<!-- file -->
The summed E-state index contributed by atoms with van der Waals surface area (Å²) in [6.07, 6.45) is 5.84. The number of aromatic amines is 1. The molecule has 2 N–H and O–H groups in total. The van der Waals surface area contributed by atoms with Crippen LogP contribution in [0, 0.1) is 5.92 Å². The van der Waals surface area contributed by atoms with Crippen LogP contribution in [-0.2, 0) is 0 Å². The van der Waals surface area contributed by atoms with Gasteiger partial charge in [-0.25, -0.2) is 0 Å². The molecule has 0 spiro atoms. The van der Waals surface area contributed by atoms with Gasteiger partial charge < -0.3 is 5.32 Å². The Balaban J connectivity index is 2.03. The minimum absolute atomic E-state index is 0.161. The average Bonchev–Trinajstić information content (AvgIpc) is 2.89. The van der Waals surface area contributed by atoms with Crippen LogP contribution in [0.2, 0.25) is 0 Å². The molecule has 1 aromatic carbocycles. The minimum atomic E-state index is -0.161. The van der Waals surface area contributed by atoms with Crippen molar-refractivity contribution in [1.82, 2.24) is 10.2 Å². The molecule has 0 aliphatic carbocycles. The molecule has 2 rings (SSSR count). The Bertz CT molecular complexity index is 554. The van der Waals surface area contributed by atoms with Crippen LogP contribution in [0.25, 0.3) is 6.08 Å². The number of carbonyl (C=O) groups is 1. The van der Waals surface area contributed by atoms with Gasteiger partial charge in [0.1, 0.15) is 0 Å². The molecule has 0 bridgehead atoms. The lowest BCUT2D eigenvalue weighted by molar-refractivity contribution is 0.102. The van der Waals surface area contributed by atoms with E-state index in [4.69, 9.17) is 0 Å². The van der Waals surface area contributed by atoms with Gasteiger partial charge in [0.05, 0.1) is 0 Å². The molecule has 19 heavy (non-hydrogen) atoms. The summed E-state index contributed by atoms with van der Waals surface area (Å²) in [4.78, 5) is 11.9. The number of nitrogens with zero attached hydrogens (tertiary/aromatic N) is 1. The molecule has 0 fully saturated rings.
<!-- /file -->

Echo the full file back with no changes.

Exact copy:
The summed E-state index contributed by atoms with van der Waals surface area (Å²) in [6.07, 6.45) is 5.84. The number of aromatic amines is 1. The molecule has 2 N–H and O–H groups in total. The van der Waals surface area contributed by atoms with Crippen LogP contribution in [0, 0.1) is 5.92 Å². The van der Waals surface area contributed by atoms with Crippen LogP contribution in [-0.2, 0) is 0 Å². The van der Waals surface area contributed by atoms with Gasteiger partial charge in [-0.25, -0.2) is 0 Å². The molecule has 0 spiro atoms. The van der Waals surface area contributed by atoms with Gasteiger partial charge < -0.3 is 5.32 Å². The Balaban J connectivity index is 2.03. The minimum absolute atomic E-state index is 0.161. The average Bonchev–Trinajstić information content (AvgIpc) is 2.89. The van der Waals surface area contributed by atoms with Crippen LogP contribution in [0.2, 0.25) is 0 Å². The molecule has 1 aromatic carbocycles. The minimum atomic E-state index is -0.161. The van der Waals surface area contributed by atoms with Crippen molar-refractivity contribution in [1.82, 2.24) is 10.2 Å². The molecule has 0 aliphatic carbocycles. The molecule has 2 rings (SSSR count). The Bertz CT molecular complexity index is 554. The van der Waals surface area contributed by atoms with Crippen LogP contribution in [0.25, 0.3) is 6.08 Å². The number of carbonyl (C=O) groups is 1. The van der Waals surface area contributed by atoms with Gasteiger partial charge in [0.1, 0.15) is 0 Å². The molecule has 0 bridgehead atoms. The lowest BCUT2D eigenvalue weighted by molar-refractivity contribution is 0.102. The van der Waals surface area contributed by atoms with E-state index in [4.69, 9.17) is 0 Å². The van der Waals surface area contributed by atoms with Gasteiger partial charge in [0.05, 0.1) is 0 Å². The molecule has 19 heavy (non-hydrogen) atoms. The summed E-state index contributed by atoms with van der Waals surface area (Å²) in [4.78, 5) is 11.9. The number of nitrogens with zero attached hydrogens (tertiary/aromatic N) is 1. The molecule has 0 fully saturated rings.